OFFICE FOR LITURGY

of the Roman Catholic Diocese of Salford

 

 

 

Second Sunday of Lent (C)

 

"As Jesus prayed, the aspect of his face was changed."

 


The Word This Week

 

Every year, on the Second Sunday of Lent, we hear about the Transfiguration of Jesus on the mountain top. Why? Jesus revealed his glory to the three apostles in order to strengthen them for the journey ahead - the journey to Jerusalem, Gethse­mane and Golgotha. The same vision is today offered to us, to strengthen us in our Lenten Journey of Faith. Last week we heard about tempta­tion: this week we are driven onwards by a vision of glory that will be ours - the goal of our lives of faith and all that we do as Christians. The transfiguration represents the final destination of our lives, if we are faithful in resisting temptation and living each day as faithful members of Jesus Christ. In our journey of renewal and new commit­ment through Lent, we are spurred on and encouraged by today's vision to see why the effort is worth it.

 

Notes for Readers

 

First Reading: Genesis 15:5-12.17-18.

Each year, in the first readings, we "revise" the story of God's love. Today we go right back to the begin­ning, with the call of Abram. This read­ing is all about Abram's future, promised him by God Gust as the other readings talk about our future inheri­tance). This is a very dramatic reading ­especially in the last paragraph, where it is as though the easy informality of God's conversation with Abram gives way to a vision of majesty and power as the Covenant (= pact or agreement) is made. Capture this drama in the way you read - practice different pauses and tone to achieve the best effect - to make people listen to you. Underline each promise God makes - read them with a solemnity which helps people realise their importance.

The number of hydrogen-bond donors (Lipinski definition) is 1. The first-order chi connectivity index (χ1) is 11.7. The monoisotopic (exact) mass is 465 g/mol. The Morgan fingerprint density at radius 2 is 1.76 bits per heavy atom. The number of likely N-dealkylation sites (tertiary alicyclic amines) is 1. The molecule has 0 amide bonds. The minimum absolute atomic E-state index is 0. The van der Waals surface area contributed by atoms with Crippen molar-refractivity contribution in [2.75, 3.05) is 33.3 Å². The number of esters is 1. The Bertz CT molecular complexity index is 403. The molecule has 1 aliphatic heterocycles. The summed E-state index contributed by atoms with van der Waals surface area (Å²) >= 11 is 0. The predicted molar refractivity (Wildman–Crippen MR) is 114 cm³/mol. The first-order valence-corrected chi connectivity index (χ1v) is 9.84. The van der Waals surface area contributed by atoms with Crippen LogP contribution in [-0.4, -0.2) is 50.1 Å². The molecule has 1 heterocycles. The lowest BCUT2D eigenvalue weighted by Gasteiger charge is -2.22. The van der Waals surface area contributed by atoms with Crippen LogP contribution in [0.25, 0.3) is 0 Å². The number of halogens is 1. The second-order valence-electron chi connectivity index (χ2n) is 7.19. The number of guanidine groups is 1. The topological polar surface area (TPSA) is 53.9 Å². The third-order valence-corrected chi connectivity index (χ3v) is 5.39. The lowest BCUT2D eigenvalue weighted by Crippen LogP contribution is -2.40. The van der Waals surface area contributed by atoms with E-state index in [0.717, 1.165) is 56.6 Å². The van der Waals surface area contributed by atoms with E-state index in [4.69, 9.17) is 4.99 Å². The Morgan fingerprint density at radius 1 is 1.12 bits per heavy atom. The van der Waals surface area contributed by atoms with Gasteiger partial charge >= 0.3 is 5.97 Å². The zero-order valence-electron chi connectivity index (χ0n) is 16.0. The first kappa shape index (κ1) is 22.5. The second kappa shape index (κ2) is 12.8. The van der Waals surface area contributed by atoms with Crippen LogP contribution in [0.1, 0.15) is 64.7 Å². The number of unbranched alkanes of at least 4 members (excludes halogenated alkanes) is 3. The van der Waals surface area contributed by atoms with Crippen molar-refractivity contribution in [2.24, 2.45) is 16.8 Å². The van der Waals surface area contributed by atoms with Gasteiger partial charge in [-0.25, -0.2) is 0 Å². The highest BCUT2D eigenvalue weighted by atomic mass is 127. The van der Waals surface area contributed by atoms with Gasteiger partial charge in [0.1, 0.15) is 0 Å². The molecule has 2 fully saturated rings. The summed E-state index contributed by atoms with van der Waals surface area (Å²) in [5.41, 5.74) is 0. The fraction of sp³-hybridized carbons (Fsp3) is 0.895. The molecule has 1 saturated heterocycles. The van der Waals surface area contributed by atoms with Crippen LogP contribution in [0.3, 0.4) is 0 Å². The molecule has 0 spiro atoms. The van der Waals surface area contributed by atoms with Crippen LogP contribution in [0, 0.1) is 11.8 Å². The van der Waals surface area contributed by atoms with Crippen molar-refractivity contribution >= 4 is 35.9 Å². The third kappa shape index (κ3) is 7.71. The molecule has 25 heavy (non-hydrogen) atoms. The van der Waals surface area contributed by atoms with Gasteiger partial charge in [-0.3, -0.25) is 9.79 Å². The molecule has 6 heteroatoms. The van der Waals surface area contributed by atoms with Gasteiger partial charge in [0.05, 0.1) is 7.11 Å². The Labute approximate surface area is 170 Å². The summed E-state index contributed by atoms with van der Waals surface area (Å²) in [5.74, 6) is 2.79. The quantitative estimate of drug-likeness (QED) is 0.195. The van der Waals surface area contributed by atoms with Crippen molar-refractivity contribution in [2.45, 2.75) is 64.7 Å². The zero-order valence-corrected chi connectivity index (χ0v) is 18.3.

Second Reading: Philippians 3:17-4:1

We have heard about the "homeland" promised to Abram by God, and now we hear about our "Promised Land" - heaven. If you are reading the longer ver­sion, then the first part is by way of introduction: it will strike a chord with us in Lent, as we try and avoid sin, and try not to depend on earthly things. All this part is a prelude to the part of the reading which appears as the" shorter form". This section links obviously with the Gospel explaining that the Transfig­uration of Jesus is a sign offered to en­courage us - that our bodies will be changed as his was. This is our encour­agement to "remain faithful in the Lord" - to keep going through Lent. So this reading is the key to today's liturgy: proclaim it with an awareness of its importance.

 

 

Wordsearch

 

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